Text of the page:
An online platform for learning historians

Context

The Olimpíada Nacional em História do Brasil, know as ONHB, is an annually held online gymkhana in the subject of Brazilian history. Each edition is different, but for its 9th there were about 50 thousand students and teachers from elementary (8th and 9th years) and high school (1st to 3rd years), playing from all over Brazil’s 27 federative units.

The ONHB has five online stages, each eliminating a percentage of the participants until ~900 are selected to the final, which takes place in the University of Campinas. There is a lot of work involved in this last event, but here I want to write about our work in the online platform.

The awards’ ceremony at the end is always moving. Pictures by Luana Rabelo and Luciano Claudino.

The (old) platform

Each of the five stages is open during a whole week, and consists of a number of multiple choice questions and an extra ‘task’. Also, in each stage a collection of historical documents is provided — the idea being that in order to answer the questions the students will have to rely more on analysis of the material provided than on previous knowledge they have, which is what allows for the participation of contestants in such a large age range and is one of the key pedagogic principles of the program.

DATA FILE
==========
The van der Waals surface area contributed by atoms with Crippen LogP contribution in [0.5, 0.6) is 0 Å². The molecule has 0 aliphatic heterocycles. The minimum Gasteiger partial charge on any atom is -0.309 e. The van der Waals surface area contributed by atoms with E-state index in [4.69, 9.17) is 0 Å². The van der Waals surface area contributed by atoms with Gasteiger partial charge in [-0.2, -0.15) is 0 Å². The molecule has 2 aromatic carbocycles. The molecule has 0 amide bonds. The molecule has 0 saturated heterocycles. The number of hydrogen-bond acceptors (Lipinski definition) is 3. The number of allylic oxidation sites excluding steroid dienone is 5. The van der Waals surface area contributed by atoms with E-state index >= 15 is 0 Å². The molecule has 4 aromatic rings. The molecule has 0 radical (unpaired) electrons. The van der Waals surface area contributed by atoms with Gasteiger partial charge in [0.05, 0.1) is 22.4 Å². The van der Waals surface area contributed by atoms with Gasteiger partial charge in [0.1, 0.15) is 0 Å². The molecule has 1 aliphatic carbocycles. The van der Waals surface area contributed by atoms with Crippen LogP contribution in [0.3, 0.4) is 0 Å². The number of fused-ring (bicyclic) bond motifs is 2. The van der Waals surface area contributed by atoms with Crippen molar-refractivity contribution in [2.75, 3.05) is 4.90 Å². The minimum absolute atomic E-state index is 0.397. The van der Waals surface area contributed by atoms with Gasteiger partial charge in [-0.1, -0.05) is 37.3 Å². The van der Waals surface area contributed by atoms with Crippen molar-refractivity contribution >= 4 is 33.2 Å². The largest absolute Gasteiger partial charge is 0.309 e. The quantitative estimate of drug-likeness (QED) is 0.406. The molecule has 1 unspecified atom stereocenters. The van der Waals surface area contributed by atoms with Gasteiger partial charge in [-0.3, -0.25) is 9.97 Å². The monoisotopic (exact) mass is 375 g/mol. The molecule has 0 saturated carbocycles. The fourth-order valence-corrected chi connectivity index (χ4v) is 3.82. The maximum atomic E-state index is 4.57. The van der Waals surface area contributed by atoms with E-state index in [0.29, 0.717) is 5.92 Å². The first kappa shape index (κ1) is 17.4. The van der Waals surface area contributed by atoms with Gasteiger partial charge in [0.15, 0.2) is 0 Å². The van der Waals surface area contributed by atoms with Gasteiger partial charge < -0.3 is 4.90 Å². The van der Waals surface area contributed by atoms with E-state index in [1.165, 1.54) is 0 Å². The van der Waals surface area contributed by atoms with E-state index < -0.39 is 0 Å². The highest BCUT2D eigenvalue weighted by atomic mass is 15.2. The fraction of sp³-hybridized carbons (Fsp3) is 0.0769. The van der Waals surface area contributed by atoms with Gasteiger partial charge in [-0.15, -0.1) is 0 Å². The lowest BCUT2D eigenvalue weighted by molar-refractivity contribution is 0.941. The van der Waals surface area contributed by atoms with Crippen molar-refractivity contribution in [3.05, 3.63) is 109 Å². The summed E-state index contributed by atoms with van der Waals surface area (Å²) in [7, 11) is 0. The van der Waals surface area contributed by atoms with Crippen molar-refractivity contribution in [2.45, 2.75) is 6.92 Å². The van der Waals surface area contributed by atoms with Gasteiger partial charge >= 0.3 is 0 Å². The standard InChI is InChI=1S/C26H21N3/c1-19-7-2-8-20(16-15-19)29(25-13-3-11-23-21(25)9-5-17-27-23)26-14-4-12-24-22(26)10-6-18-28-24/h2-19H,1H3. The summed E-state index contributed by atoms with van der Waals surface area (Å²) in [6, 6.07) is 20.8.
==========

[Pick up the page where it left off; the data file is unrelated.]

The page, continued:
Each edition has a timeline where the participants’ could track the event’s progress. Above, sped-up versions for the (5th), (6th) and (7th) editions, respectively.

Of all the projects I’ve worked in, the ONHB is by far the one with the largest social and cultural impact. While it is happening it’s easy to find hundreds of teenagers posting their excitement (and angst) about their participation in all major social networks, and each edition is eagerly anticipated by many.